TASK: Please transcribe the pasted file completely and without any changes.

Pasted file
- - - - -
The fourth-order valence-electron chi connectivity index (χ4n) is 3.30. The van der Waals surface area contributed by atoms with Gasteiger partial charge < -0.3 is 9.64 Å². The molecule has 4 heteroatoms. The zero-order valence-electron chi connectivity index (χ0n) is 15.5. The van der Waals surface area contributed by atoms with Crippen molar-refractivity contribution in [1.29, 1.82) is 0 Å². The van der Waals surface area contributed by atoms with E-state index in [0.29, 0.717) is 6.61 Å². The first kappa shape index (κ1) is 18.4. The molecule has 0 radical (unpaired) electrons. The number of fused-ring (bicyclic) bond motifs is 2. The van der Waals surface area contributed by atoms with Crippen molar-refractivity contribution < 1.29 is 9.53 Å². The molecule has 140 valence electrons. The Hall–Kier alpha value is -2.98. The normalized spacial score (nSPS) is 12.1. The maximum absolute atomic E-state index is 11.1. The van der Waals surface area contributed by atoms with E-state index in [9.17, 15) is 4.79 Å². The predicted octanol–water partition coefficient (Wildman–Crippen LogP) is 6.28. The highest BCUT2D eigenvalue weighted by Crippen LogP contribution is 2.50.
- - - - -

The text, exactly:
The fourth-order valence-electron chi connectivity index (χ4n) is 3.30. The van der Waals surface area contributed by atoms with Gasteiger partial charge < -0.3 is 9.64 Å². The molecule has 4 heteroatoms. The zero-order valence-electron chi connectivity index (χ0n) is 15.5. The van der Waals surface area contributed by atoms with Crippen molar-refractivity contribution in [1.29, 1.82) is 0 Å². The van der Waals surface area contributed by atoms with E-state index in [0.29, 0.717) is 6.61 Å². The first kappa shape index (κ1) is 18.4. The molecule has 0 radical (unpaired) electrons. The number of fused-ring (bicyclic) bond motifs is 2. The van der Waals surface area contributed by atoms with Crippen molar-refractivity contribution < 1.29 is 9.53 Å². The molecule has 140 valence electrons. The Hall–Kier alpha value is -2.98. The normalized spacial score (nSPS) is 12.1. The maximum absolute atomic E-state index is 11.1. The van der Waals surface area contributed by atoms with E-state index in [9.17, 15) is 4.79 Å². The predicted octanol–water partition coefficient (Wildman–Crippen LogP) is 6.28. The highest BCUT2D eigenvalue weighted by Crippen LogP contribution is 2.50.